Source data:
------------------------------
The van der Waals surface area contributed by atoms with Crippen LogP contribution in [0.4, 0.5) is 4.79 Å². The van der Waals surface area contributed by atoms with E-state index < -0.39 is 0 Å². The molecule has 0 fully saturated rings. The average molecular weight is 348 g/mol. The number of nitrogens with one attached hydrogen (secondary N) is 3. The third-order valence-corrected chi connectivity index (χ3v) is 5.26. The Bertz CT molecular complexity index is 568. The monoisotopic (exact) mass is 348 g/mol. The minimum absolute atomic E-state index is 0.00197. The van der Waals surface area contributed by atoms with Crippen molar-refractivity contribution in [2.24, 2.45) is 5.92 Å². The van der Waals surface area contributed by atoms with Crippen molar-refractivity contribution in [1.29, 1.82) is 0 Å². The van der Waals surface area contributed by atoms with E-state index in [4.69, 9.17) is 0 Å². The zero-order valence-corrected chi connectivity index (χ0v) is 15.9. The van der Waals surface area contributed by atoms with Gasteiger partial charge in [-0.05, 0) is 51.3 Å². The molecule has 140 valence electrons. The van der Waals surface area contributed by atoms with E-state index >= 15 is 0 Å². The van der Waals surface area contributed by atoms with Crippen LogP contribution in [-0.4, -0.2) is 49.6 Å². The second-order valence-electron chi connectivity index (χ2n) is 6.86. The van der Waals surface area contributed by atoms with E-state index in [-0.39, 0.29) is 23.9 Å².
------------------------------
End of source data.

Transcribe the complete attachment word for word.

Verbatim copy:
The van der Waals surface area contributed by atoms with Crippen LogP contribution in [0.4, 0.5) is 4.79 Å². The van der Waals surface area contributed by atoms with E-state index < -0.39 is 0 Å². The molecule has 0 fully saturated rings. The average molecular weight is 348 g/mol. The number of nitrogens with one attached hydrogen (secondary N) is 3. The third-order valence-corrected chi connectivity index (χ3v) is 5.26. The Bertz CT molecular complexity index is 568. The monoisotopic (exact) mass is 348 g/mol. The minimum absolute atomic E-state index is 0.00197. The van der Waals surface area contributed by atoms with Crippen molar-refractivity contribution in [2.24, 2.45) is 5.92 Å². The van der Waals surface area contributed by atoms with Crippen molar-refractivity contribution in [1.29, 1.82) is 0 Å². The van der Waals surface area contributed by atoms with E-state index in [4.69, 9.17) is 0 Å². The zero-order valence-corrected chi connectivity index (χ0v) is 15.9. The van der Waals surface area contributed by atoms with Gasteiger partial charge in [-0.05, 0) is 51.3 Å². The molecule has 140 valence electrons. The van der Waals surface area contributed by atoms with E-state index >= 15 is 0 Å². The van der Waals surface area contributed by atoms with Crippen LogP contribution in [-0.4, -0.2) is 49.6 Å². The second-order valence-electron chi connectivity index (χ2n) is 6.86. The van der Waals surface area contributed by atoms with E-state index in [-0.39, 0.29) is 23.9 Å².